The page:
- When doing business, the squeaky wheel gets oiled. Things tend to move slowly here when it comes to issues like housing, setting up bank accounts and pretty much everything else. I find it extremely effective to politely ask about any issues or concerns. I was worried about the fact that my school is far away from the center of the city so I googled the housing complexes close to it. Once I did a little research, I headed down to housing to make my request. It was that simple. In'shalllah. This has been pretty much my experience so far at least.
- Get your Emirates ID as soon as possible. When you arrive you'll apply for it amongst other things but call the number on the application and pick it up from the post office in Abu Dhabi when it arrives. This will save you loads of headache down the line. Keep copies of eveything! Your stamped visa, passport as wells as your application for an Emirates ID will come in handy. Keep these documents handy and scan them somewhere.
- Get a UAE phone number as soon as you arrive. It is your lifeline here. You cannot do business without it. Get your phone unlocked at home if you don't have a global one or you'll need to buy one you can use here.
- Housing here in Al Ain seems to vary widely. While I ended up with what I wanted, some were not so lucky and tried to swap with others. A few people will probably try to move after the mass exodus this summer with many contracts coming to an end. My advice? Start asking about housing early and get friendly with your housing advisor. Smiles, "please" and "thank you" worked to my advantage.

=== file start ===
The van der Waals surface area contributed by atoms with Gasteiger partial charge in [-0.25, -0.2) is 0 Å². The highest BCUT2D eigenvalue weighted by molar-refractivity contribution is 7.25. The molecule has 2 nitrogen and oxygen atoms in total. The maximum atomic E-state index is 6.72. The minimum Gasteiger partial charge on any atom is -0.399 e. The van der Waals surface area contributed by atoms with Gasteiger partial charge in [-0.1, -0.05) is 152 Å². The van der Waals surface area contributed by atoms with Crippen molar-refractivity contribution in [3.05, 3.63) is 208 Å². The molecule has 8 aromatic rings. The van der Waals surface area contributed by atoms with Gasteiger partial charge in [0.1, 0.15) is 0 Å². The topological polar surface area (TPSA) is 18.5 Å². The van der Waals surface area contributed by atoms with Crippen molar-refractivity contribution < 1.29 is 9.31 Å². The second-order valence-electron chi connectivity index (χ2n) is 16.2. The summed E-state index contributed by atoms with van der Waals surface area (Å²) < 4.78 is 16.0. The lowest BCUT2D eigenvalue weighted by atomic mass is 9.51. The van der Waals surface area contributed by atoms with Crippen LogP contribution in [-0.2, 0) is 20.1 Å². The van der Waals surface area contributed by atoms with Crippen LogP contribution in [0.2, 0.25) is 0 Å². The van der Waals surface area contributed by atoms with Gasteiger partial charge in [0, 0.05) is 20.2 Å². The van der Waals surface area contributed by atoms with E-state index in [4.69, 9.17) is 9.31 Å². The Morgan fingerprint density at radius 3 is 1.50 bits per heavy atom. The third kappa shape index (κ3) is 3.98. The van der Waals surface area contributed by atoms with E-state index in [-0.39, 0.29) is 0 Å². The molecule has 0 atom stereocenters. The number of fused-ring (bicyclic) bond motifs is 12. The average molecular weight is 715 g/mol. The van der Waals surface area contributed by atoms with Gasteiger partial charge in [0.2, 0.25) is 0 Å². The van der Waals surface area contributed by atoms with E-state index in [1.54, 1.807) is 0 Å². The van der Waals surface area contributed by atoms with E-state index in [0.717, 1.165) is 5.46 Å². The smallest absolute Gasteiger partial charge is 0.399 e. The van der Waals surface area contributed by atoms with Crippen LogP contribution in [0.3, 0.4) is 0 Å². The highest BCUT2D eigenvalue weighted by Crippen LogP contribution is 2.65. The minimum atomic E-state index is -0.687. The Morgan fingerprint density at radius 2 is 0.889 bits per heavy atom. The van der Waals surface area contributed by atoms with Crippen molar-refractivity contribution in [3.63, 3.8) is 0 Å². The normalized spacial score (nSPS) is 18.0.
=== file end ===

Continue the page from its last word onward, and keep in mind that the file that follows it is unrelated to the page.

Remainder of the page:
- I was surprised at the sheer size and number of shopping malls here. The malls here are a social hub. Everyone I've seen has some type of amusement park and play area for kids. Some have bowling alleys, pool halls, ice skating arenas and ski slopes. At night they come alive and are bustling with people. You can pretty much find anything you need from your favorite beauty products to teaching supplies. If I had to pack all over again, I would only bring clothes, shoes and keepsakes from home. Anything else is a waste of precious luggage space!
|Al Ain Mall|
|Most malls here have movie theaters,|
|Ice skating in the mall.|
- I thought adjusting to the food would be difficult. I could not have been more wrong. There are not only American restaurants and fast food chains everywhere but there's also plenty of cultural food items to try that are delicious and inexpensive. I'm in love with schawarma and eat seafood several times a week at reasonable prices.
|Schawarma is everywhere!|
- Enjoy the experience for what it is. Don't get caught up with negative people and gossip. Befriend some people who have been here awhile who can help you with the big things as well as the little things. I friended a wonderful lady named Nina on FaceBook who ended up taking me around town to show me where I could get my hair braided and sharing loads of other valuable information! It's easy to feed into the drama but you'll feel better if you don't. My group has had its share of bumps in the road but overalll I have absolutely nothing to complain about. I plan to travel often, meet new people and truly live this experience.